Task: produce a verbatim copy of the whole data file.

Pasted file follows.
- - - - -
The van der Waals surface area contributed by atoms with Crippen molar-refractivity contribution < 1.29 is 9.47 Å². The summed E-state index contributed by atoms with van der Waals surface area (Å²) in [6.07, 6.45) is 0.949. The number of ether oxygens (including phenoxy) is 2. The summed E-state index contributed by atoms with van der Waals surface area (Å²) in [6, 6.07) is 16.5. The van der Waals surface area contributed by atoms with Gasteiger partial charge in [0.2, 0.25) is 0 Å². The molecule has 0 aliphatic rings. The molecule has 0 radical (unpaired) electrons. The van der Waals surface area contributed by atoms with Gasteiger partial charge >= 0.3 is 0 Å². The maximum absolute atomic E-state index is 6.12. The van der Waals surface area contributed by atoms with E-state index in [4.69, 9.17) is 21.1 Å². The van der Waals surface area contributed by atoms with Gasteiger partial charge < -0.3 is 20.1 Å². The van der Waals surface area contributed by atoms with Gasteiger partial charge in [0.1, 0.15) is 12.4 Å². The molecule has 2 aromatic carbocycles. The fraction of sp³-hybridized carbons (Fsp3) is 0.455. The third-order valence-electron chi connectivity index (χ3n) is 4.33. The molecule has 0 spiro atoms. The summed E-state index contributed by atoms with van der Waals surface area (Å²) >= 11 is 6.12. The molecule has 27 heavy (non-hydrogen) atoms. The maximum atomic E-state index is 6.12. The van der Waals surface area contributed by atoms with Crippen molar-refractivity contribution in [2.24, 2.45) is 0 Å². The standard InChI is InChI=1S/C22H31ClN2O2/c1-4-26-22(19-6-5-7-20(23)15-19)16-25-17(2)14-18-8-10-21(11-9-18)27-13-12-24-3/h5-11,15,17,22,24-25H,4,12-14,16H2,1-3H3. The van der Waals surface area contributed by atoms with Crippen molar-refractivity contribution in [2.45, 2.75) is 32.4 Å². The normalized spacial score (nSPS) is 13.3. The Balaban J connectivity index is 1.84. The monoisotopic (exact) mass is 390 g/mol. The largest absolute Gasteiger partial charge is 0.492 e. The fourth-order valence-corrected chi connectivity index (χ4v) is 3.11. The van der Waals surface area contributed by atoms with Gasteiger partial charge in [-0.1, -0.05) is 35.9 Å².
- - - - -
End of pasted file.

The van der Waals surface area contributed by atoms with Crippen molar-refractivity contribution < 1.29 is 9.47 Å². The summed E-state index contributed by atoms with van der Waals surface area (Å²) in [6.07, 6.45) is 0.949. The number of ether oxygens (including phenoxy) is 2. The summed E-state index contributed by atoms with van der Waals surface area (Å²) in [6, 6.07) is 16.5. The van der Waals surface area contributed by atoms with Gasteiger partial charge in [0.2, 0.25) is 0 Å². The molecule has 0 aliphatic rings. The molecule has 0 radical (unpaired) electrons. The van der Waals surface area contributed by atoms with Gasteiger partial charge >= 0.3 is 0 Å². The maximum absolute atomic E-state index is 6.12. The van der Waals surface area contributed by atoms with E-state index in [4.69, 9.17) is 21.1 Å². The van der Waals surface area contributed by atoms with Gasteiger partial charge < -0.3 is 20.1 Å². The van der Waals surface area contributed by atoms with Gasteiger partial charge in [0.1, 0.15) is 12.4 Å². The molecule has 2 aromatic carbocycles. The fraction of sp³-hybridized carbons (Fsp3) is 0.455. The third-order valence-electron chi connectivity index (χ3n) is 4.33. The molecule has 0 spiro atoms. The summed E-state index contributed by atoms with van der Waals surface area (Å²) >= 11 is 6.12. The molecule has 27 heavy (non-hydrogen) atoms. The maximum atomic E-state index is 6.12. The van der Waals surface area contributed by atoms with Crippen molar-refractivity contribution in [2.24, 2.45) is 0 Å². The standard InChI is InChI=1S/C22H31ClN2O2/c1-4-26-22(19-6-5-7-20(23)15-19)16-25-17(2)14-18-8-10-21(11-9-18)27-13-12-24-3/h5-11,15,17,22,24-25H,4,12-14,16H2,1-3H3. The van der Waals surface area contributed by atoms with Crippen molar-refractivity contribution in [2.45, 2.75) is 32.4 Å². The normalized spacial score (nSPS) is 13.3. The Balaban J connectivity index is 1.84. The monoisotopic (exact) mass is 390 g/mol. The largest absolute Gasteiger partial charge is 0.492 e. The fourth-order valence-corrected chi connectivity index (χ4v) is 3.11. The van der Waals surface area contributed by atoms with Gasteiger partial charge in [-0.1, -0.05) is 35.9 Å².